Votes for prisoners and John Hirst.
John Hirst is not an easy man to like. Convicted of manslaughter on the grounds of diminished responsibility after killing his landlady in what can only be described as an almost entirely detached manner, he served 25 years when he had been sentenced to only 15, either as a result of his continuing violence in prison or his repeated challenges to authority, depending on whether you rely on the account of the authorities or Hirst and his defenders. Less often mentioned is that he was abused as a child after being placed in the care of Barnardo's, has Asperger's syndrome and having been given a life sentence, will remain on licence until he dies. Believing that he's paid his debt to society, feeling if anything it's society than now owes him something, he didn't come across in an interview with the Guardian back in 2006 as someone truly repentant for his terrible crime, at times sounding callous. Equally, he doesn't want to be forgiven for his offence, just to be accepted as he is.
If the opponents of giving prisoners the right to vote could have chosen someone to front the campaign, Hirst might not have been their first choice, but he'd have definitely been in with a shout. You'll also probably have accordingly conflicting emotions about his celebratory video posted on YouTube (see above), in which he opens a bottle of champagne from Sainsbury's, then lights a spliff, courtesy, as he says, of the local drug dealer, either finding it, as the Sun has already described it, sickening, or as I have to admit I did, rather amusing, although his line about murders, rapists and paedophiles gaining the franchise was getting very close indeed to the bone. Some of the reactions from politicians have also been needlessly hysterical, with David Cameron himself saying he feels "physically sick" at the thought of giving prisoners the right to vote, which is about as hyperbolic as you can get. While Hirst's various media appearances may not have helped win over many new supporters, the almost entirely personal tone that Andrew Neil took when Hirst appeared on the Daily Politics reflected poorly on him also.
The arguments against giving those serving prison sentences the right to vote are obvious: having committed a crime felt to be serious enough to deserve a period of time spent outside of normal society, it follows that while someone is inside that they shouldn't be able to influence what's happening outside. Making a convincing case for the other side is much more difficult: Hirst himself maintains that currently the only way to make your voice heard while in prison is to riot, which isn't quite true; they are other ways of seeking redress, and while MPs might not take you as seriously as those who do have the right to vote, there have been plenty that have taken up the causes of either former constituents or those currently indisposed in their local jails. Others have posited that prisoners would more likely to engage with politics - and as a result with politicians themselves if they had the right to vote, smoothing a way towards possible personal repentance and reform. While such claims are dubious, as Neil Robertson has previously stated, on firmer ground is how giving prisoners the right to vote would put votes in prison reform itself, and give the reform groups themselves something resembling a mandate.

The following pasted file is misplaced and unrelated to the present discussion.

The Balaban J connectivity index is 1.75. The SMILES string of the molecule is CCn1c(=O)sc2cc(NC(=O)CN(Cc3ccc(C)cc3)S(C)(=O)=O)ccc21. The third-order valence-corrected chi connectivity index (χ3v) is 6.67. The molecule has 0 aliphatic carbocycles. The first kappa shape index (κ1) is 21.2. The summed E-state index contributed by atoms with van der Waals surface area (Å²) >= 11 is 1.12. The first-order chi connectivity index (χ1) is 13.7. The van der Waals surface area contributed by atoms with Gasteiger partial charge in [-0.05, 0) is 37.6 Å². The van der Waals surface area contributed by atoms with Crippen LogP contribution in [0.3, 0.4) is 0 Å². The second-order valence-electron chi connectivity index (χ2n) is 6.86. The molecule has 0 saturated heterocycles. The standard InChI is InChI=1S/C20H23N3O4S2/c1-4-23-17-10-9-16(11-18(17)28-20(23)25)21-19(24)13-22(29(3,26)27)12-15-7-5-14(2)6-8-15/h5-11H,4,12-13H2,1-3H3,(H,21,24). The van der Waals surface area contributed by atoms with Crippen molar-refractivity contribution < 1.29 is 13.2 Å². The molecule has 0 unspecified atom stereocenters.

Previously I was of the view that those imprisoned should be denied the vote for exactly the reason first mentioned in the previous paragraph. Having reassessed that, it then becomes just as difficult to decide whom of those incarcerated should get it. While Labour did effectively sit on its hands following the ECHR's ruling back in 2005, knowing full well that eventually it would have to legislate as the coalition is now facing up to, it did issue two consultations on the matter, first on whether they prisoners should have the vote or not, then on how long the sentence should be which precludes someone from the franchise. Unsurprisingly, the respondents to the first overwhelmingly either didn't want prisoners to have the vote at all, or for all prisoners to be given it. Certainly, it's difficult to justify in terms of the length of the sentence whether someone should or shouldn't be able to vote: are we seriously arguing that someone serving 4 years shouldn't be, whilst someone doing a two-year stretch should? Should recidivism for instance have an impact, with the amount of time from previous convictions coming into play? If not, then should it come to down to the nature of the crime itself, with only those guilty of the most serious offences forfeiting the ability to have any influence on politics?
The best option would seem to be to disallow those given either a life or indeterminate sentence from being able to vote. In both cases those who receive them have to prove that they are ready to re-enter society after serving a stated minimum, rather than being able to do so once they have completed it regardless of remorse or reform. While many who have committed terrible crimes would still be able to vote as a result, those considered to have gone so far beyond the realms of civilised society that they have to be permanently monitored would be denied it, hopefully satisfying the dilemma of not giving more rights to those who have denied them to others. John Hirst might not like that the end result of his case would still have meant he would not have been able to vote while in prison, and few are likely to thank him for his efforts, yet if in spite of everything he's done his campaign helps in reassuring those currently regarded as beyond the pale that they are not completely excluded from society and can turn their lives around, his efforts if not his motives will in time come to be seen as anything but ignoble.